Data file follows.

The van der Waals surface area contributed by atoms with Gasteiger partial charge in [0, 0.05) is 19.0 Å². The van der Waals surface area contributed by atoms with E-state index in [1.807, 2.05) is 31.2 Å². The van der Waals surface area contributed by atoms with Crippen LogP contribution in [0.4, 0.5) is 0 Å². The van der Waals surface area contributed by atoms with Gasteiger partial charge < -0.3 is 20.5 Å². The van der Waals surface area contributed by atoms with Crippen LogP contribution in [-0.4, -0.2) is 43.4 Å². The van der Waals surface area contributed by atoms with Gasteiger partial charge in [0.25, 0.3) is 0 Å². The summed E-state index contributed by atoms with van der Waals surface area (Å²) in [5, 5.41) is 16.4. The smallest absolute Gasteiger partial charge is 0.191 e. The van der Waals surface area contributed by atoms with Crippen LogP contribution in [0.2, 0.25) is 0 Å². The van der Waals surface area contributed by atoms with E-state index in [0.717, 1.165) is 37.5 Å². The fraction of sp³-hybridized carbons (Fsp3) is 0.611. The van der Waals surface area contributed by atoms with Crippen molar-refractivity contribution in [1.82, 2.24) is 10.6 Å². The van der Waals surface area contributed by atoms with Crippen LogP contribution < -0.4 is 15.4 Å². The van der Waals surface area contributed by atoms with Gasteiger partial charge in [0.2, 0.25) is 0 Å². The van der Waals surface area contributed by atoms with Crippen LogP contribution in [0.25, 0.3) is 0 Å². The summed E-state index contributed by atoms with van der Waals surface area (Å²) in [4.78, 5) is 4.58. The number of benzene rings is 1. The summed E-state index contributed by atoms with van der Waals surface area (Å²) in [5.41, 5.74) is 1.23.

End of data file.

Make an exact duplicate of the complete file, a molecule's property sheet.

The van der Waals surface area contributed by atoms with Gasteiger partial charge in [0, 0.05) is 19.0 Å². The van der Waals surface area contributed by atoms with E-state index in [1.807, 2.05) is 31.2 Å². The van der Waals surface area contributed by atoms with Crippen LogP contribution in [0.4, 0.5) is 0 Å². The van der Waals surface area contributed by atoms with Gasteiger partial charge < -0.3 is 20.5 Å². The van der Waals surface area contributed by atoms with Crippen LogP contribution in [-0.4, -0.2) is 43.4 Å². The van der Waals surface area contributed by atoms with Gasteiger partial charge in [0.25, 0.3) is 0 Å². The summed E-state index contributed by atoms with van der Waals surface area (Å²) in [5, 5.41) is 16.4. The smallest absolute Gasteiger partial charge is 0.191 e. The van der Waals surface area contributed by atoms with Crippen LogP contribution in [0.2, 0.25) is 0 Å². The van der Waals surface area contributed by atoms with E-state index in [0.717, 1.165) is 37.5 Å². The fraction of sp³-hybridized carbons (Fsp3) is 0.611. The van der Waals surface area contributed by atoms with Crippen molar-refractivity contribution in [1.82, 2.24) is 10.6 Å². The van der Waals surface area contributed by atoms with Crippen LogP contribution < -0.4 is 15.4 Å². The van der Waals surface area contributed by atoms with Gasteiger partial charge in [0.2, 0.25) is 0 Å². The van der Waals surface area contributed by atoms with Crippen LogP contribution in [0.25, 0.3) is 0 Å². The summed E-state index contributed by atoms with van der Waals surface area (Å²) in [4.78, 5) is 4.58. The number of benzene rings is 1. The summed E-state index contributed by atoms with van der Waals surface area (Å²) in [5.41, 5.74) is 1.23.